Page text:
National Gum Care Month: A Conversation with Daniel Skaar

A dental student performs a deep cleaning on a periodontology patient

September marks National Gum Care Month—dedicated to educating individuals about the dangers of gum disease and the importance of taking good care of this vital part of the mouth.

Daniel Skaar, DDS, MBA, MS, associate professor and director of the Division of Periodontology, knows the importance of gum care and health. In fact, he has dedicated his work life to it. We spoke with Skaar to better understand the discipline of periodontology, and how we can best take care of the structures that support our teeth.

What is periodontology?

Periodontology or periodontics can be broadly thought of as the oral health care discipline involving the supporting structures of the teeth, and the diseases and conditions that affect them.  These supporting structures or tissues, often referred to as the periodontium, include the gingiva, periodontal ligament, tooth root cementum and alveolar bone around teeth.

The gingiva, or gum tissue, is a type of firm oral mucosa that covers the jaw bones and surrounds the teeth. The roots of teeth are covered by a mineralized layer referred to as cementum, and the periodontal ligament consists of tissue fibers that connect teeth to the alveolar or jaw bone. Periodontal diseases are typically associated with bacterial inflammation and infection of the gum tissue and bone supporting teeth.

Why is gum health important? How does gum health impact oral health overall?

Periodontal or gum disease is one of the most common oral diseases. Almost 50% of U.S. adults aged 30 years and older have been estimated to have some form of periodontal disease.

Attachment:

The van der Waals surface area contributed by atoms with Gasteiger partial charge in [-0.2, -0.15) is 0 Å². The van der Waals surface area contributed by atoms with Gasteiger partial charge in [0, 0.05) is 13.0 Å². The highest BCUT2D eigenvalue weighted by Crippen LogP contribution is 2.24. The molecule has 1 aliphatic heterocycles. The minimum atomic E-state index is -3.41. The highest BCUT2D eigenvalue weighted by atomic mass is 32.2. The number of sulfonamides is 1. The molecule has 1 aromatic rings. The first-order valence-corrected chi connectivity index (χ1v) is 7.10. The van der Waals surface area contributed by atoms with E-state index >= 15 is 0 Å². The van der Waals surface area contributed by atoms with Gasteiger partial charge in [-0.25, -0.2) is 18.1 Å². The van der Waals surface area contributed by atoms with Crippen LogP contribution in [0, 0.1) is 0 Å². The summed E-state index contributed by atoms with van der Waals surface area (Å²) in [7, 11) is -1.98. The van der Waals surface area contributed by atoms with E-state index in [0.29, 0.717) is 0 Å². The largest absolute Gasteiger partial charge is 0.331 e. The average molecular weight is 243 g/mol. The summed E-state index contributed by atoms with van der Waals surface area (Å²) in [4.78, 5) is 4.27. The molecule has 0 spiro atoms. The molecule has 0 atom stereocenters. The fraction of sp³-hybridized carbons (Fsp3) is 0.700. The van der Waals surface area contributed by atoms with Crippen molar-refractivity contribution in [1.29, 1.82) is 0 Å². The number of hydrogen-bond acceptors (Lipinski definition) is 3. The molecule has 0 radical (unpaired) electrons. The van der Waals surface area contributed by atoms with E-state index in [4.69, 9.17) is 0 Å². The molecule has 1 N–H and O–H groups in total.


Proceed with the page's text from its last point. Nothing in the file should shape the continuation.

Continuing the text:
Periodontal diseases can cause bothersome signs and symptoms including bad breath, red and swollen gums, bleeding gums, pain with chewing and loose teeth. Periodontal disease, if left untreated, is a leading cause of tooth loss. Maintaining good periodontal or gum health can prevent or reduce the untoward effects of periodontal diseases.

How do the gums affect other parts of the body?

The notion that oral health has an effect on other organs and systemic diseases has been proposed since at least the late 1800s. In recent years, the effect of periodontal disease on systemic health has received considerable attention. A number of studies have reported associations between periodontal disease (e.g. chronic periodontitis) and systemic diseases such as atherosclerotic heart disease, diabetes, some types of cancer, respiratory diseases, rheumatoid arthritis, Alzheimer’s disease and adverse pregnancy outcomes. Further studies are needed to conclusively demonstrate a causal relationship.

What are some simple ways to maintain good gum health? 

The maintenance of good oral health, including periodontal or gum health, should focus on routine effective preventive and maintenance care.

This includes effective oral hygiene and regular dental visits with professional prophylaxis or cleaning. Important oral hygiene measures include daily brushing (after meals and at bedtime), and flossing at least once daily. Brushing and flossing help remove food debris and dental plaque on and between teeth and gum tissues. Rinsing with mouthwashes can supplement brushing and flossing by helping further remove food debris and plaque which is the sticky film of bacteria that continually forms on teeth.

It is important to remember that, for some people, daily oral hygiene practices and routine dental checkups may not be able to maintain gum health, and additional therapies may need to be considered.